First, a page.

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Somatization disorder

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Somatization disorder

  1. 1. Dr. Parag Moon Dept. Of Neurology, GMC ,Kota
  2. 2.  A group of disorders in which people experience significant physical symptoms for which there is no apparent organic cause  Symptoms are often inconsistent with possible physiological processes  People do not consciously produce or control the symptoms but truly experience the symptoms  Symptoms pass only when the psychological factors that led to the symptoms are resolved
  3. 3. Conversion disorder Loss of functioning in some part of the body for psychological rather than physical reasons Somatization disorder History of complaints about physical symptoms, affecting many different areas of the body, for which medical attention has been sought but no physical cause found Pain disorder History of complaints about pain, for which medical attention has been sought but that appears to have no physical cause Hypchondriasis Chronic worry that one has a physical disease in the absence of evidence that one does; frequently seek medical attention Body dysmorphic disorder Excessive preoccupation with some part of the body the person believes is defective
  4. 4.  Somatoform and Pain Disorders  Subjective experience of many physical symptoms, with no organic causes  Psychosomatic Disorders  Actual physical illness present and psychological factors seem to be contributing to the illness  Malingering  Deliberate faking of physical symptoms to avoid an unpleasant situation, such as military duty  Factitious Disorder  Deliberate faking of physical illness to gain medical attention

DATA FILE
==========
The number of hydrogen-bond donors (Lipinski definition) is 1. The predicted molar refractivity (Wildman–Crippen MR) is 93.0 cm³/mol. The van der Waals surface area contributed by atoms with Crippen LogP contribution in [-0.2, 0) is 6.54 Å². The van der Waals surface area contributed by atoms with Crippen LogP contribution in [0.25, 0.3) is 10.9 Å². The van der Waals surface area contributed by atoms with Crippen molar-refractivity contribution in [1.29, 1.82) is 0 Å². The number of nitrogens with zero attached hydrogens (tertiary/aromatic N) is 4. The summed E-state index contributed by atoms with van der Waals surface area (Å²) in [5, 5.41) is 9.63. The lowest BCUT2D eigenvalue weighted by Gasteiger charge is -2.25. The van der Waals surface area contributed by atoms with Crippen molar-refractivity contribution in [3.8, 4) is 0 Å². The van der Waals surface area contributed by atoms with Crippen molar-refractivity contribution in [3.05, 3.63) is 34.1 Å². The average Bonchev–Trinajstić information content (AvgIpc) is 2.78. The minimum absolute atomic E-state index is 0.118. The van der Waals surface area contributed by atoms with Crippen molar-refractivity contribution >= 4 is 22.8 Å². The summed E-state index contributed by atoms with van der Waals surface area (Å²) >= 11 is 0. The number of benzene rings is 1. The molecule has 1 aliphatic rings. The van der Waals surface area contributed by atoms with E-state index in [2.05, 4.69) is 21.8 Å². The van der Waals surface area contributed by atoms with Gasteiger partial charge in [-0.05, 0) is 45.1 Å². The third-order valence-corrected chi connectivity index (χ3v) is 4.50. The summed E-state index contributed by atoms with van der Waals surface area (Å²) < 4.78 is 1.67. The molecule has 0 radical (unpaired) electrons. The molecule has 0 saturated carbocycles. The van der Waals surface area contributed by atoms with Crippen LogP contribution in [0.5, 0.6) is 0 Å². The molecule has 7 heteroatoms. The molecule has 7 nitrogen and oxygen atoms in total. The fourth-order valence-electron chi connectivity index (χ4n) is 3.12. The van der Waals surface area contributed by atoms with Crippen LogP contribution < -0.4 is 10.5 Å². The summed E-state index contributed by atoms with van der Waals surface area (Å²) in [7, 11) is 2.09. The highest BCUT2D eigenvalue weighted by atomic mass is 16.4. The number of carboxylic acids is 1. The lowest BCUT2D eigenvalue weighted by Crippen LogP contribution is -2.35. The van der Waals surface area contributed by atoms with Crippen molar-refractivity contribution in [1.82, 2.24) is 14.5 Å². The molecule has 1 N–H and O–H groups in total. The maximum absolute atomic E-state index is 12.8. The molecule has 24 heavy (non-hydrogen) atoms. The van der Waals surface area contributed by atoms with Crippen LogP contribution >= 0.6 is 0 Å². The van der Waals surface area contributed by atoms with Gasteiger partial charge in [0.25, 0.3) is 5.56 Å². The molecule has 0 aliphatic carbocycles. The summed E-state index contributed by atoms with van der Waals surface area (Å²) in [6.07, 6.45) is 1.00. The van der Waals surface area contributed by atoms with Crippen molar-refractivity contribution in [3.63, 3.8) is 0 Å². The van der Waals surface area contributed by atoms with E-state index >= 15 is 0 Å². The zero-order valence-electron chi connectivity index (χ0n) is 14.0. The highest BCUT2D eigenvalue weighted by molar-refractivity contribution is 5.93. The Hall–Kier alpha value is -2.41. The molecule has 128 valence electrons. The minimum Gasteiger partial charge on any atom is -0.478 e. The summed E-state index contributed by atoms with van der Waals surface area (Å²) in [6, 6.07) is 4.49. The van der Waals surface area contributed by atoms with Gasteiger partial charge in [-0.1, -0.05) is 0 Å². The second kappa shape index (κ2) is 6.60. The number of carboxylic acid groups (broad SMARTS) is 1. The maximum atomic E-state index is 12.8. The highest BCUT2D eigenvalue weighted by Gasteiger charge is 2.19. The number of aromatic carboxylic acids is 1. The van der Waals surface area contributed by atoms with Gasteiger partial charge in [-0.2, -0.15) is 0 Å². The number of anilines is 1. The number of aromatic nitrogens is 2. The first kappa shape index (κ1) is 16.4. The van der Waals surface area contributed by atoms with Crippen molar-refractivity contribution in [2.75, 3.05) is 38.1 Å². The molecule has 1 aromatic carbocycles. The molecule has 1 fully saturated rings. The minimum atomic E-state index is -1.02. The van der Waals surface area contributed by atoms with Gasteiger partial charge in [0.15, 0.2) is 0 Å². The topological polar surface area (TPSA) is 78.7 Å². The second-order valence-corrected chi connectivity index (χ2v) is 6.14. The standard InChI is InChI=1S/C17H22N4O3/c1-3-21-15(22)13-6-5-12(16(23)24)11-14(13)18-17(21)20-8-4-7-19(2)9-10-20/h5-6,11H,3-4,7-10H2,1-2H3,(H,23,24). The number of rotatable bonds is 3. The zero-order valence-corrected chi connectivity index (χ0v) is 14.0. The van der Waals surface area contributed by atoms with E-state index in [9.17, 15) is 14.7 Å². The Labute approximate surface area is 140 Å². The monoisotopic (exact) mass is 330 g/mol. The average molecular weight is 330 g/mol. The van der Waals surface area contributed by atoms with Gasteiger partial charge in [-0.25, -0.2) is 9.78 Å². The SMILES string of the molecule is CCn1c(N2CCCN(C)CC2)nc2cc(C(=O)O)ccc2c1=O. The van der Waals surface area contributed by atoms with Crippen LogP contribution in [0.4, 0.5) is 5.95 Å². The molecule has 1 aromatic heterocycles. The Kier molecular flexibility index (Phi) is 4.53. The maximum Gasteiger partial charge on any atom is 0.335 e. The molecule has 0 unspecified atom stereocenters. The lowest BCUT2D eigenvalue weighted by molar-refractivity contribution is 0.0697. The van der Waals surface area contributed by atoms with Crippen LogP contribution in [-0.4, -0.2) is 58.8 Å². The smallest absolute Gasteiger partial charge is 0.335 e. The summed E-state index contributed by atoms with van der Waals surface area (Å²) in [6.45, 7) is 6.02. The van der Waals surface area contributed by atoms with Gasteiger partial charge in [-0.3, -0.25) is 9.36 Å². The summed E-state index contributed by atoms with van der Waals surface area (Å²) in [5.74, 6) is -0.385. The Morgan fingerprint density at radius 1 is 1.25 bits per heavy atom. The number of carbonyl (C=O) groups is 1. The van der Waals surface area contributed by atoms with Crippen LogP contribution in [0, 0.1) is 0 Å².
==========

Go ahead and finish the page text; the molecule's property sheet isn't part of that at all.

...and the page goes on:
5. 5.  Somatoform disorders are problems that appear to be medical but are due to psychosocial factors ◦ Unlike psychophysiological disorders, in which psychosocial factors interact with physical ailments, somatoform disorders are psychological disorders masquerading as physical problems
  6. 6.  Dissociative disorders are patterns of memory loss and identity change that are caused almost entirely by psychosocial factors rather than physical ones
  7. 7.  When a physical ailment has no apparent medical cause, physicians may suspect a somatoform disorder  People with a somatoform disorder do not consciously want, or purposely produce, their symptoms ◦ They believe their problems are genuinely medical  There are two main types of somatoform disorders: ◦ Hysterical somatoform disorders ◦ Preoccupation somatoform disorders